One of the most relevant topics in design and product development today is the consumerization of enterprise software. Specifically, how enterprise product managers and designers can effectively meet the demands of today’s experience-driven world and increase their return on investment.
In highly commoditized segments, user experience will be what hooks a customer to choose your product over the next.
“It really sets you apart from competitors,” said Christine Kucik, director of product for AppointmentPlus. “There’s so many businesses out there today that do the same things. Take smart phones and watches for example. They offer a lot of the same basic functionalities, but what differentiates them from one another is the experience.”
This concept, however, doesn’t just begin and end with customer acquisition. The entire customer journey presents an opportunity to shape a great experience. From marketing and sales to customer service, companies that take a holistic approach to managing the entire experience from the first touch point to the last, will win.
It’s imperative for designers and product managers to work together from the onset of the product development process. And now many forward-thinking brands are leaning on designers to help steer the direction and development of their products.
“At the highest level, business leadership is looking to designers to join them at that leadership level,” said Kevin Goldman, chief design architect at Tallwave. “Design is more strategic now. Brands now have chief experience officers and are investing in the customer journey.”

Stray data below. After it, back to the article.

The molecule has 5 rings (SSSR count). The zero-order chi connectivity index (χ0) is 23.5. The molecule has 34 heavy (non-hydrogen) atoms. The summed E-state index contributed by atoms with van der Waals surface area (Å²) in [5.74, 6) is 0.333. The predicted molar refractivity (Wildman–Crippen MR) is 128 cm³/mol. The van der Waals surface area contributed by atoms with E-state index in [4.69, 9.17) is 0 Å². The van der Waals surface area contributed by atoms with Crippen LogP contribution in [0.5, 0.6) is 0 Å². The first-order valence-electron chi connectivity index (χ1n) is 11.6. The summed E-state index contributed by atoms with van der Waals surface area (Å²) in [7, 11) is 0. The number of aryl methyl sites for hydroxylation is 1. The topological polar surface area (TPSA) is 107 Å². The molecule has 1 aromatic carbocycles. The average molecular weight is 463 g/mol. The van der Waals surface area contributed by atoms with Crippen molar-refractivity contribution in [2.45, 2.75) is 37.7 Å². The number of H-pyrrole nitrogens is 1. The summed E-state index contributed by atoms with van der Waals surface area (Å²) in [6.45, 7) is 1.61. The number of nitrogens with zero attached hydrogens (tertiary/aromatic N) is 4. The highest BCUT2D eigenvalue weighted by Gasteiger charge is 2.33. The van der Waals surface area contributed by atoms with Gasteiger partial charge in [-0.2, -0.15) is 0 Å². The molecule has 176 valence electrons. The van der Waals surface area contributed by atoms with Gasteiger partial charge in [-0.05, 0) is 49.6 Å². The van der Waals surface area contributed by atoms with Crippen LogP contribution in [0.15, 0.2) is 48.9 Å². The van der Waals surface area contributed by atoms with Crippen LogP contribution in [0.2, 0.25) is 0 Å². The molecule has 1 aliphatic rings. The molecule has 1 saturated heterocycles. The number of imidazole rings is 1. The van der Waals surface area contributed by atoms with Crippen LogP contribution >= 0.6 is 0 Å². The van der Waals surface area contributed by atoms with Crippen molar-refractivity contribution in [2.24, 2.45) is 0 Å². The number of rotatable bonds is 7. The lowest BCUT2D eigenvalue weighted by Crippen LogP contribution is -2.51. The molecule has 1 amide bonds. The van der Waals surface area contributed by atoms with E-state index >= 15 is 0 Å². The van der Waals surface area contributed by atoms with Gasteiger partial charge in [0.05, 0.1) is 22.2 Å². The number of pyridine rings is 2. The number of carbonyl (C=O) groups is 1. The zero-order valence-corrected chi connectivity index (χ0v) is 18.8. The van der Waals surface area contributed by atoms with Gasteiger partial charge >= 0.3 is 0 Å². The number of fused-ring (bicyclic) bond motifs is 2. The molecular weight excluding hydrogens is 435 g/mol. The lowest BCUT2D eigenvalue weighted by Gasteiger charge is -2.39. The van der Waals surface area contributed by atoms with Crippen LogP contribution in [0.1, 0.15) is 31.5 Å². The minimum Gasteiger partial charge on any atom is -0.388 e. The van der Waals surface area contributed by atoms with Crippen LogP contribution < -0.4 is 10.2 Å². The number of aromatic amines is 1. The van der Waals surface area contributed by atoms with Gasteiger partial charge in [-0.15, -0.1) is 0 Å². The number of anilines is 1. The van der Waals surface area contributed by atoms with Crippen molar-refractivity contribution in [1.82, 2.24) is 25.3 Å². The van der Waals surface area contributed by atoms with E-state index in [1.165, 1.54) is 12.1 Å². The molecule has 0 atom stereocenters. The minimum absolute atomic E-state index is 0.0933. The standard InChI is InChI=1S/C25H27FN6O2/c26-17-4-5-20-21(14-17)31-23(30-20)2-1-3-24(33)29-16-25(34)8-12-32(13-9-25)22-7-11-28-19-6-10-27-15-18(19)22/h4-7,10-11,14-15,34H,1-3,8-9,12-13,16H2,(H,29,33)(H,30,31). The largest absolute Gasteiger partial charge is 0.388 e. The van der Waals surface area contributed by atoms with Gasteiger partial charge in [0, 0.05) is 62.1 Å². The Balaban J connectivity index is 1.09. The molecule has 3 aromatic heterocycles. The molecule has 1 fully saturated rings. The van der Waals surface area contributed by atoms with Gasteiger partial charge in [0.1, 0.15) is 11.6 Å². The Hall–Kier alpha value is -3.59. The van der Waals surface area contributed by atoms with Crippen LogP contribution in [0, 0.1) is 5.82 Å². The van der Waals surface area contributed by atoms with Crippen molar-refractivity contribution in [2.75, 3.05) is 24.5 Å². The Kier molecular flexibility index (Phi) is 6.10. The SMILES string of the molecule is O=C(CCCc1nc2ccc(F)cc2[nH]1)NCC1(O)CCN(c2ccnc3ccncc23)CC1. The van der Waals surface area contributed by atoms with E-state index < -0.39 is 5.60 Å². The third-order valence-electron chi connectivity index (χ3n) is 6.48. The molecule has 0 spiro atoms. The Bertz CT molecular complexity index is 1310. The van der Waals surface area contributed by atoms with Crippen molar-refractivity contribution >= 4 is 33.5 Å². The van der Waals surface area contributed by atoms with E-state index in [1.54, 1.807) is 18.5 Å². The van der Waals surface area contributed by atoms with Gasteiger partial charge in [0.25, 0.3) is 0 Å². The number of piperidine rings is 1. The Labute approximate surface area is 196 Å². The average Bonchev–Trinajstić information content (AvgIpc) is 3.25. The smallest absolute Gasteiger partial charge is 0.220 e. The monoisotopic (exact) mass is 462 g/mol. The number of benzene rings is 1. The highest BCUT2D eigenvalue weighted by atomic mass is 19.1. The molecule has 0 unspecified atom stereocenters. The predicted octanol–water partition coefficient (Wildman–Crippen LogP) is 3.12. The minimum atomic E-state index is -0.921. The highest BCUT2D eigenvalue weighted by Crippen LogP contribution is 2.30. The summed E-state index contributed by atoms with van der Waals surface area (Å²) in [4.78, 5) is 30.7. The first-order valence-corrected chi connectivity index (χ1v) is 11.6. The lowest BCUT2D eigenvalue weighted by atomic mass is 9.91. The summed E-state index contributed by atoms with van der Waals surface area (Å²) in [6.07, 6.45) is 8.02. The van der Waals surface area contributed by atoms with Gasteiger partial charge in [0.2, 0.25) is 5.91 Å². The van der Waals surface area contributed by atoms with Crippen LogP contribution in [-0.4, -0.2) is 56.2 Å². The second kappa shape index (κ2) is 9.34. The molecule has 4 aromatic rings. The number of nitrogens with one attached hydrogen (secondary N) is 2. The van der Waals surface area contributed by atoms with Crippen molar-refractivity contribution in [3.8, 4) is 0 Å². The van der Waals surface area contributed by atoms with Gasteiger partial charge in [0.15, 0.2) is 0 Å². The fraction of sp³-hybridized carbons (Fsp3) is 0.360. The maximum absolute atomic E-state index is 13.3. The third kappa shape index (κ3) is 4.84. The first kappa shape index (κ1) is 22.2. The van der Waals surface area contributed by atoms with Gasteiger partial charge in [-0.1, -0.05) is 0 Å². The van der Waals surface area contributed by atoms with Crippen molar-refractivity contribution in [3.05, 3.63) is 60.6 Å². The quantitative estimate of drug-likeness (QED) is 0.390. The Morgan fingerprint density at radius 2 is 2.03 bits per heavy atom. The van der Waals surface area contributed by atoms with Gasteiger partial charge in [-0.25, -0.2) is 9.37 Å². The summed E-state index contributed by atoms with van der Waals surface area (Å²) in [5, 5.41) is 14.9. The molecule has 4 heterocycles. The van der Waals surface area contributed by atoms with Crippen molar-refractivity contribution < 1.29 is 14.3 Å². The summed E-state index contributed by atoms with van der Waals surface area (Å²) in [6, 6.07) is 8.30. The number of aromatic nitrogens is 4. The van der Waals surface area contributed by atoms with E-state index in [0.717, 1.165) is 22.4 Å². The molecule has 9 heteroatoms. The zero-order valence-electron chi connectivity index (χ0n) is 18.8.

Design is no longer just about the aesthetics of a product. It’s a business strategy – and cannot be an afterthought.
Where do you begin though? How have other companies effectively incorporated user experience into their strategies? And how do you start to build your experiential currency?
In the following webinar, Christine and Kevin walk through how the requirements of product and technology development have changed, and how organizations can successfully integrate user experience into their business strategy.
Kevin’s user-experience resources:
- To read: Roger Martin's Design of Business (former dean of Rottman School of Management)
- To read: Jakob Nielsen's industry tested and seminal post on Why You Only Need to Test with 5 Users
- To follow: John Maeda, Design Lead at Kleiner Perkins
- To read: Deck from John Maeda
- To read: Harvard Business Review's The Value of Customer Experience, Quantified
- "customers who had the best past experiences spend 140% more compared to those who had the poorest past experience"
- "on average, a member who gives the lowest [customer experience] score will likely only remain a member for a little over a year. Compare that to a member who gives the highest score — they are likely to remain a member for another six years."
- To read: The 22 Immutable Laws of Marketing, specifically the part about product line extensions posing an experience risk
Written by Robert Wallace